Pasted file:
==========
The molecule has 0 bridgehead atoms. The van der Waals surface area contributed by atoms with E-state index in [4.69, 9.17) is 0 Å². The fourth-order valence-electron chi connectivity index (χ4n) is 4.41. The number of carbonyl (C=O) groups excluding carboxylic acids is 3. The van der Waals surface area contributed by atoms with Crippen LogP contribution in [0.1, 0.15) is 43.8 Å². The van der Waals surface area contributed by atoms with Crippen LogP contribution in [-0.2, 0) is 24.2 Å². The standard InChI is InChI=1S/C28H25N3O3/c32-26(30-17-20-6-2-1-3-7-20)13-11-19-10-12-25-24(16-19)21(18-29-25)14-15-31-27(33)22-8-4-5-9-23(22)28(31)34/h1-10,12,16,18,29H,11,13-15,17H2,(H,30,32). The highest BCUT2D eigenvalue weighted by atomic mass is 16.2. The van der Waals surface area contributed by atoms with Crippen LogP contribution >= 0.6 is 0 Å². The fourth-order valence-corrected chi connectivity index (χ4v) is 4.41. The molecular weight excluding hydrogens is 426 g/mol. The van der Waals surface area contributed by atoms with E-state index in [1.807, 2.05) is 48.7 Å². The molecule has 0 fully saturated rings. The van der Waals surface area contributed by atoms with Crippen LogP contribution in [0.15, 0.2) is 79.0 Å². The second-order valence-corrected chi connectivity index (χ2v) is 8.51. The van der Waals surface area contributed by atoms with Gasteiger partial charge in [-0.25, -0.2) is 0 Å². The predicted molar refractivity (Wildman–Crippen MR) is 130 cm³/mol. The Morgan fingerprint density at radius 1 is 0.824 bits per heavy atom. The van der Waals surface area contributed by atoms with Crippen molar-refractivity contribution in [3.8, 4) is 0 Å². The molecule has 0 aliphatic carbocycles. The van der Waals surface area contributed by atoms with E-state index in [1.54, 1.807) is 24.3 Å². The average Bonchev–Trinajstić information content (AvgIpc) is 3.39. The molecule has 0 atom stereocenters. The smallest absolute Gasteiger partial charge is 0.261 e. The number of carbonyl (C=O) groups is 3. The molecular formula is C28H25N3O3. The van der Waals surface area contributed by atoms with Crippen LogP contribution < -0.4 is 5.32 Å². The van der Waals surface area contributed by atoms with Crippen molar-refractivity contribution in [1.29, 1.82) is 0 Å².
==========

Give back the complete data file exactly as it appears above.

The molecule has 0 bridgehead atoms. The van der Waals surface area contributed by atoms with E-state index in [4.69, 9.17) is 0 Å². The fourth-order valence-electron chi connectivity index (χ4n) is 4.41. The number of carbonyl (C=O) groups excluding carboxylic acids is 3. The van der Waals surface area contributed by atoms with Crippen LogP contribution in [0.1, 0.15) is 43.8 Å². The van der Waals surface area contributed by atoms with Crippen LogP contribution in [-0.2, 0) is 24.2 Å². The standard InChI is InChI=1S/C28H25N3O3/c32-26(30-17-20-6-2-1-3-7-20)13-11-19-10-12-25-24(16-19)21(18-29-25)14-15-31-27(33)22-8-4-5-9-23(22)28(31)34/h1-10,12,16,18,29H,11,13-15,17H2,(H,30,32). The highest BCUT2D eigenvalue weighted by atomic mass is 16.2. The van der Waals surface area contributed by atoms with Crippen LogP contribution >= 0.6 is 0 Å². The fourth-order valence-corrected chi connectivity index (χ4v) is 4.41. The molecular weight excluding hydrogens is 426 g/mol. The van der Waals surface area contributed by atoms with E-state index in [1.807, 2.05) is 48.7 Å². The molecule has 0 fully saturated rings. The van der Waals surface area contributed by atoms with Crippen LogP contribution in [0.15, 0.2) is 79.0 Å². The second-order valence-corrected chi connectivity index (χ2v) is 8.51. The van der Waals surface area contributed by atoms with Gasteiger partial charge in [-0.25, -0.2) is 0 Å². The predicted molar refractivity (Wildman–Crippen MR) is 130 cm³/mol. The Morgan fingerprint density at radius 1 is 0.824 bits per heavy atom. The van der Waals surface area contributed by atoms with Crippen molar-refractivity contribution in [3.8, 4) is 0 Å². The molecule has 0 aliphatic carbocycles. The van der Waals surface area contributed by atoms with E-state index in [1.54, 1.807) is 24.3 Å². The average Bonchev–Trinajstić information content (AvgIpc) is 3.39. The molecule has 0 atom stereocenters. The smallest absolute Gasteiger partial charge is 0.261 e. The number of carbonyl (C=O) groups is 3. The molecular formula is C28H25N3O3. The van der Waals surface area contributed by atoms with Crippen LogP contribution < -0.4 is 5.32 Å². The van der Waals surface area contributed by atoms with Crippen molar-refractivity contribution in [1.29, 1.82) is 0 Å².